Image Credits: Northwestern
If you’re a political junkie, you know that elections matter. Even the most localized contests will impact your life in some way, even if they aren’t quite as exciting as a historic presidential election. In fact, the more localized the government, the more direct control the winner of that race will have on your daily life.
That being said, it’s that time of year when elections are happening on college campuses all around the country. Students are electing student body presidents, university parliament representatives and even entire student administrative teams. For those of us involved in politics, it’s an exciting, transitional time on campus. You might even be running for a position yourself by promoting your campaign on social media and rallying fellow students. Unfortunately most students don’t participate even by casting a ballot.
Even though student government can have a fairly large impact on your daily campus life, most students don’t vote in the elections. In fact, at Temple University this year, only 14.7 percent of students voted, and the ballot was online. Students could vote without even getting out of bed, but turn-out was extremely low. That particular election was unique in a lot of ways, one being that participation was actually up from the year before. Between less than 20 percent of students voting and a minor scandal erupting before votes were counted, how can the student body be expected to trust their government?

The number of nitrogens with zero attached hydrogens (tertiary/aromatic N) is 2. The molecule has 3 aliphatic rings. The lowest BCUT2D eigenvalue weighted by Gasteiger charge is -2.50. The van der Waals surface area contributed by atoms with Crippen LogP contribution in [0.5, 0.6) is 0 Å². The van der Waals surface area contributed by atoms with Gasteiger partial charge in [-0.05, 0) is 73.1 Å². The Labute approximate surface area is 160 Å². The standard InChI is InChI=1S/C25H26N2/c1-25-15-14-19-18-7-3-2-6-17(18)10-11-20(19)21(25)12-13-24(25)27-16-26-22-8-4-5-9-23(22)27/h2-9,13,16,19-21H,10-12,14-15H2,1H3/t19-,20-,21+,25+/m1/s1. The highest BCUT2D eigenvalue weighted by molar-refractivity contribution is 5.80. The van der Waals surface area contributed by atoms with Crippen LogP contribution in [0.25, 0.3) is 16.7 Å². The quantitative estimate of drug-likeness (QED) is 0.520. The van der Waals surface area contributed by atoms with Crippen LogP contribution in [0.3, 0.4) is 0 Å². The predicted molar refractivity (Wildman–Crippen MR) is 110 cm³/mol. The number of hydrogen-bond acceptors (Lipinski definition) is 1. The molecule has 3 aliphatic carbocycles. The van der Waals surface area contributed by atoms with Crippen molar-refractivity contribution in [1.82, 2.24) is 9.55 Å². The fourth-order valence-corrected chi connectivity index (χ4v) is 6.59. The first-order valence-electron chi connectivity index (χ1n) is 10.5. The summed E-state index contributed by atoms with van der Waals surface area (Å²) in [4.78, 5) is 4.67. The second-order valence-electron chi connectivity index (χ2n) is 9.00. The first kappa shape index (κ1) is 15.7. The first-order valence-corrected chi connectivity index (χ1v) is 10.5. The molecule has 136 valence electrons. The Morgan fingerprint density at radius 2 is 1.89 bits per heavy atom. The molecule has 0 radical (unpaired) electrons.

Without a doubt, that turn-out number leaves you with many questions. Why don’t students care about student government? Don’t they understand the institution’s sphere of influence? Now, how do they feel about having a parliament that less than one fifth of the student body elected? Unfortunately, there’s no easy answer for these questions because student governments can really affect campus climates, and students still don’t take five minutes to electronically vote.
At University of Texas, Austin, the student government introduced a bill to reduce penalties for students under 21 caught with alcohol. On a positive note for conservative students, Lafayette College student government introduced bipartisan discussions to ease tensions on campus. From the opposite side of the political spectrum, American University student government demanded that trigger warnings be given in syllabi when content could be traumatic.
Student government is often the most effective bridge between the student body and the university’s administration, so it’s important that students participate in elections and vote for representatives who, quite literally, represent them. If a majority of UT Austin’s students believe in reducing penalties for underage students caught with alcohol, then that student government is probably doing its job, but if American University students are generally against trigger warnings, the student government is obviously misusing power. If students are so passionate about holding the federal government accountable with various protests, they should also be active in political culture on campuses. After all, President Trump isn’t going to reduce the penalties of alcohol possession by a minor any time soon.